By Dennis Costello | July 24, 2014

In my previous post, I analyzed a simple account and presented the results in a few different ways to understand the role non-catastrophe losses play in the overall risk profile of that account. In this post, I'd like to take a closer look at some of the tools used to perform that analysis, specifically the ISO® data elements that are available in Touchstone®.

The first step I took in the non-catastrophe analysis was the calculation of the ground-up expected loss. This was done using ISO Advisory Prospective Loss Costs for Commercial Property-specifically for the Basic Group I perils (fire,lightning, explosion, vandalism and malicious mischief, and sprinkler leakage). ISO loss costs are a powerful tool for underwriters; they are based on a vast amount of loss data collected by our sister company, and they are well known and widely used throughout the property and casualty industry.

These loss costs now reside within Touchstone, along with an engine that will calculate the expected non-cat loss for each location within an exposure set. This is all done seamlessly using the same data that is imported for a catastrophe analysis, as reflected in the analysis settings screen.

The Touchstone analysis settings screen

The Touchstone analysis settings screen

These expected losses can be carried forward into the next step as I did in the analysis described in my previous post and/or used within a pricing process. And even if I, as an underwriter, believe the account I am analyzing isn't well suited to using the ISO loss costs, the calculated value is still helpful to me as a benchmark to see how my own view compares with the industry's. As an alternative, I could have imported my own view into Touchstone as a custom loss cost and performed the analysis in that way.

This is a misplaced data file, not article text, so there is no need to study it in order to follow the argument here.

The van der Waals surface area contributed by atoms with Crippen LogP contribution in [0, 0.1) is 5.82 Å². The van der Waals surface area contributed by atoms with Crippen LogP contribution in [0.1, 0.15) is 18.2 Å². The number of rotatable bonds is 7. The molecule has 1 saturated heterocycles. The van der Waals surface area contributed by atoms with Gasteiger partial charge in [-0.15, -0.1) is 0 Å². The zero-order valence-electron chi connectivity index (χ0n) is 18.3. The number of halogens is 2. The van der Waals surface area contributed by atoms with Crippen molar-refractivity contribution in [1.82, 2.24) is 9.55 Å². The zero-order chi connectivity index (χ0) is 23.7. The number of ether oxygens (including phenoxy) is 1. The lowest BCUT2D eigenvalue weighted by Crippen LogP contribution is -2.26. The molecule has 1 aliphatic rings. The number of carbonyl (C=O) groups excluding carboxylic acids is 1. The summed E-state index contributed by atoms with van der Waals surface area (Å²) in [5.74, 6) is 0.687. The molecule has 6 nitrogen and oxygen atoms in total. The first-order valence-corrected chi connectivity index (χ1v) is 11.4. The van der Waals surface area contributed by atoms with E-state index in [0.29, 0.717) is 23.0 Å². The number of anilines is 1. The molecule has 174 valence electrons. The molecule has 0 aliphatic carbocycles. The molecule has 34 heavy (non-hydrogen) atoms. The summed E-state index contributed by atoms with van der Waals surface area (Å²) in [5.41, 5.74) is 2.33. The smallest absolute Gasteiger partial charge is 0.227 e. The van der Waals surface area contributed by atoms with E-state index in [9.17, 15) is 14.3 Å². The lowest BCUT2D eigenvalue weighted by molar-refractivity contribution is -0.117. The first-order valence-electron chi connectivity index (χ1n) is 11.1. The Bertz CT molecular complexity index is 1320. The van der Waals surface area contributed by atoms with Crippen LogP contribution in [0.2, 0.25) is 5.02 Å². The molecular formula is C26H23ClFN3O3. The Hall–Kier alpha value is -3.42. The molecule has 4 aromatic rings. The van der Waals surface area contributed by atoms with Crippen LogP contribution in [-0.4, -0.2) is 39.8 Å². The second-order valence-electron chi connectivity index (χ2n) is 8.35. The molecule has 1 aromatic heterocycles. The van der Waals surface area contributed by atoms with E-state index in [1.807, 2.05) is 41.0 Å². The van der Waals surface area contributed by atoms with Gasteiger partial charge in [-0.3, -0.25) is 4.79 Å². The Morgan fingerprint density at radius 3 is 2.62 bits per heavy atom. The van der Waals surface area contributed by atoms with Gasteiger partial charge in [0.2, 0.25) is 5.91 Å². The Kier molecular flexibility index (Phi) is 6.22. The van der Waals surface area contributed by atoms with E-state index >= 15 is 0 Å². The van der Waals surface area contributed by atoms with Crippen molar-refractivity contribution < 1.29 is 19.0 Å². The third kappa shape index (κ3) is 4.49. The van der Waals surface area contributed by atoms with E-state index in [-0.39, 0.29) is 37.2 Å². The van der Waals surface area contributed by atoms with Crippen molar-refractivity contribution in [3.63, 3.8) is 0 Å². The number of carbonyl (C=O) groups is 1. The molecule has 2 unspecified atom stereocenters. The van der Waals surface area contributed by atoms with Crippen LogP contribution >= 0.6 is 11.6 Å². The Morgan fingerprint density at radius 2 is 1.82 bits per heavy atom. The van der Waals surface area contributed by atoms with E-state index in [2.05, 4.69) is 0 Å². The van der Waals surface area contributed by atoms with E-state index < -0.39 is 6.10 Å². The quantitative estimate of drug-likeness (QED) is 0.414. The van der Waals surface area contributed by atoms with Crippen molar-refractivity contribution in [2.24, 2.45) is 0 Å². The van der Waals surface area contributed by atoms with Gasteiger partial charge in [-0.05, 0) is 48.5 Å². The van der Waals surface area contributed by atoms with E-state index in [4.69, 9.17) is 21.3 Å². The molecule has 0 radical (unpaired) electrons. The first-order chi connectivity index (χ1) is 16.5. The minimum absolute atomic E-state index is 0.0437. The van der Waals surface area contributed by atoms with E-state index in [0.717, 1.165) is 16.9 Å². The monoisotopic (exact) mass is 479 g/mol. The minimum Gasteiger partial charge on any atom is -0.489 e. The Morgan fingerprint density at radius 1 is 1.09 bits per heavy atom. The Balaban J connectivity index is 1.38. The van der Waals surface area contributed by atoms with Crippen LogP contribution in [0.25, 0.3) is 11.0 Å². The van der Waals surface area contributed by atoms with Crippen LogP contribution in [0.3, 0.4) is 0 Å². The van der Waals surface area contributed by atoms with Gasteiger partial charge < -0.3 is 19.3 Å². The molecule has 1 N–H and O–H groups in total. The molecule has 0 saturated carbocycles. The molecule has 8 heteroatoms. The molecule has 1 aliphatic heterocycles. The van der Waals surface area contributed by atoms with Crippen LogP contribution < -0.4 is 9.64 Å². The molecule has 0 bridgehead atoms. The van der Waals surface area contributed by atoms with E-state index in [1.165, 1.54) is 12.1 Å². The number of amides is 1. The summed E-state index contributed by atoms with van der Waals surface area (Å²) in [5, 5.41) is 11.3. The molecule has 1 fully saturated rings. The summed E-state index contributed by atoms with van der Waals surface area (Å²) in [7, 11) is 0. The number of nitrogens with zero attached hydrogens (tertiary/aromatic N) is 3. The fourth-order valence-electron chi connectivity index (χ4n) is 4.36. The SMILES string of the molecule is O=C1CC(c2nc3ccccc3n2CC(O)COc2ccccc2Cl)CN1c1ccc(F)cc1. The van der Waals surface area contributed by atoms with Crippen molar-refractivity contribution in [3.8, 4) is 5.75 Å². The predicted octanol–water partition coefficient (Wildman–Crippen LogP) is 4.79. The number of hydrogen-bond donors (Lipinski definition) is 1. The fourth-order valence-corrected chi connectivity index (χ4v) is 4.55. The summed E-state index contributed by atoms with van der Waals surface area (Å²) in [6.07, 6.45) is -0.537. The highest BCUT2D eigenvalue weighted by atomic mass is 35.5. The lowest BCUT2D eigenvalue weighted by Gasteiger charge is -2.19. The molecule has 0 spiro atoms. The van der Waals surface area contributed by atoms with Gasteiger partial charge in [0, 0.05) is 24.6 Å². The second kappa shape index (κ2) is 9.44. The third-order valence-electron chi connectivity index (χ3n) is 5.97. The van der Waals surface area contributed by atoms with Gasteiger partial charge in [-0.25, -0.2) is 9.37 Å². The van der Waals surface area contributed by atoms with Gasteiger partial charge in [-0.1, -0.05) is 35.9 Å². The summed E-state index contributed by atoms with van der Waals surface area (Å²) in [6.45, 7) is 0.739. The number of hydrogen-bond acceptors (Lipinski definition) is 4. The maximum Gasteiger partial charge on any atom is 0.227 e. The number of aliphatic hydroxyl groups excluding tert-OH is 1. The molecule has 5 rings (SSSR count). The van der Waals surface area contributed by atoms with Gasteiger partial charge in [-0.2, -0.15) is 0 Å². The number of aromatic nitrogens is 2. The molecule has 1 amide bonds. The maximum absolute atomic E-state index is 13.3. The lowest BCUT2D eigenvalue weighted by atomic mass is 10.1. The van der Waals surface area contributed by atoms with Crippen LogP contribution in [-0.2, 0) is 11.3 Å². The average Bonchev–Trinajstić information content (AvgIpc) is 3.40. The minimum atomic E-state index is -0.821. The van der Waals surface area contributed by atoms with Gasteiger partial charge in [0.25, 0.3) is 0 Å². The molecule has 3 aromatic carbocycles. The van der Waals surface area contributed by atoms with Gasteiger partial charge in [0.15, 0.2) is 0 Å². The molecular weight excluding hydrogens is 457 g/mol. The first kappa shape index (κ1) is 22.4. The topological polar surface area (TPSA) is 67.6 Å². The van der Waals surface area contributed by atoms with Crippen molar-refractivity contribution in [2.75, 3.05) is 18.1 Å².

The second step in the analysis was to distribute my ground-up expected loss into appropriate layers of coverage. There are various methods used to accomplish this, including the Ludwig first loss curves, or the Lloyds scales, but what we've done within Touchstone is to leverage the ISO Property Size-of-Loss Database, or PSOLD™.

PSOLD also takes advantage of the large amount of claims data collected by ISO and creates what we believe to be the most robust set of first loss curves in the industry. Like ISO loss costs,these curves are now available within Touchstone and are set up to be applied automatically in circumstances where the exposure data contains excess or blanket layers of coverage, as well as any excess per risk treaties. We've included many of the same options found within the PSOLD product so that current users can have the same flexibility they have now.

The non-catastrophe peril analysis screen in Touchstone

The non-catastrophe peril analysis screen in Touchstone

In these two posts, I've shown the importance of non-catastrophe perils to the risk profile of a specific account and also the ease with which it can be done within the Touchstone platform. Everything displayed here has leveraged the exposure data already imported into the software for catastrophe modeling, potentially removing an additional data transfer step within an underwriting workflow. This moves us further toward our goal of providing powerful tools for our clients and allowing you to more fully own your risk.

To learn more about other enhancements available in Touchstone 2.0, please visit this webpage.

Categories: Best Practices

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